With little fanfare, the U.S. Department of Labor’s Office of Federal Contract Compliance Programs published a notice in the Federal Register rescinding its previously issued notice (issued back on November 25, 2019), which stated that OFCCP did not intend to request, accept, or use EEO–1 Component 2 data. The action is effective immediately.
To put this action in context, the 2019 notice had been the culmination of the agency shelving a prior initiative to pursue the collecting of what is known as “Component 2 data” from those employers subject to the EEO-1 filing requirements. Originating back in 2014 with final approval for its implementation obtained in 2016, the initiative would have required covered employers to classify their incumbents by gender and race/ethnicity into defined by bands on the revised EEO-1 report within the corresponding EEO-1 job groups. The stated intent of the initiative was to identify potential pay inequities for further evaluations (re: enforcement action).
In justifying its action to reverse course once again, the OFCCP stated it “believes the position taken by the agency in the November 2019 notice was premature and counter to the agency’s interest in ensuring pay equity . . . there are substantial reasons to believe that the Component 2 data could be useful to OFCCP’s enforcement.”
Translation: it is not a matter of IF, but a matter of WHEN this reporting comes back online.
For employers, it is the latest in an array of legislative and regulatory efforts designed to strive for greater pay equity.
Regionally, Massachusetts, Connecticut and now most recently Rhode Island have all adopted various pay equity laws to put employers on notice that pay deviations should only be permissible for certain defined reasons. For example, permissible justifications include the likes of bona fide seniority or merit programs or systems, accounting for geography, relevant education, training or experience and travel being factors found in some of these laws. While these state measures provide for private rights of action in state court for those aggrieved under those state laws, what is significant about the federal OFCCP initiative is that the collection of covered employer data may be used to proactively seek enforcement action against employers whether a complaint has been filed or not.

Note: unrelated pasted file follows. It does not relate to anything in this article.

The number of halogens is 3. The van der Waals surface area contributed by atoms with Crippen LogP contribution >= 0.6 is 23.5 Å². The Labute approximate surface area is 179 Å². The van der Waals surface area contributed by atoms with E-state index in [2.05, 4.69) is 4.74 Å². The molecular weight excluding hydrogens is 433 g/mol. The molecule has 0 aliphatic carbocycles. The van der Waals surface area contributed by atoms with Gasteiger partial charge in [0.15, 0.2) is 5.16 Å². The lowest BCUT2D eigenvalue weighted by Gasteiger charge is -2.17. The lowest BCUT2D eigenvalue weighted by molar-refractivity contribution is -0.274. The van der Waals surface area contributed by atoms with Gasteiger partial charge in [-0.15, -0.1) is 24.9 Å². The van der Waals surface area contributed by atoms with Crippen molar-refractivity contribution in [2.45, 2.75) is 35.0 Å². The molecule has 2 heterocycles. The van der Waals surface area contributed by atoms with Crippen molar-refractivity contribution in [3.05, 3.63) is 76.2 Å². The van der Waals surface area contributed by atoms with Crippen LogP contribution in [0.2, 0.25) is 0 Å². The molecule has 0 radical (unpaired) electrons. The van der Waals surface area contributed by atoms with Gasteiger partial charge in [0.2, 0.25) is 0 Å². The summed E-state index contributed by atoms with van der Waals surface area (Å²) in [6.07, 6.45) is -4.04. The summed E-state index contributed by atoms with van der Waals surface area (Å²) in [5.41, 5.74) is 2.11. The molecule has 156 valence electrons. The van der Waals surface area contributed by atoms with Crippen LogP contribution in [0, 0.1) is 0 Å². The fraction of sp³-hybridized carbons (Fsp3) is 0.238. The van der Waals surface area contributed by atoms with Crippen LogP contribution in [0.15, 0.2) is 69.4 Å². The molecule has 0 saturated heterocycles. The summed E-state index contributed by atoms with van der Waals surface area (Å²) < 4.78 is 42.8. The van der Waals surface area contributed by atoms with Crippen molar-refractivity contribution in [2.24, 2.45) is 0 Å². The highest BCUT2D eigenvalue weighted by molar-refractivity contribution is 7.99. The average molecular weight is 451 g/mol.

Collectively, the message is clear: employers need to undertake a more systematic approach regarding their compensation practices. Whether it is determining the value that a job brings to an organization and how it compares to other comparable jobs to how the pay levels and pay ranges are set for those jobs, employers need to be vigilant that their pay decisions are consistent with their compensation philosophy and not unduly influenced by the incumbent in the job. For organizations with in-house compensation professionals and specialists, this may not be an extraordinary task. For smaller or leaner businesses without that expertise, it can seem overwhelming where to begin (especially if you are just accustomed to comparing pay solely on market factors or “googling” a pay level by typing a job title in the google search bar).
Working with a seasoned compensation professional and/or implementing, a proven job evaluation system (such as the National Position Evaluation Plan) can provide the road map you need to establish a more defensible foundation for your pay practices.
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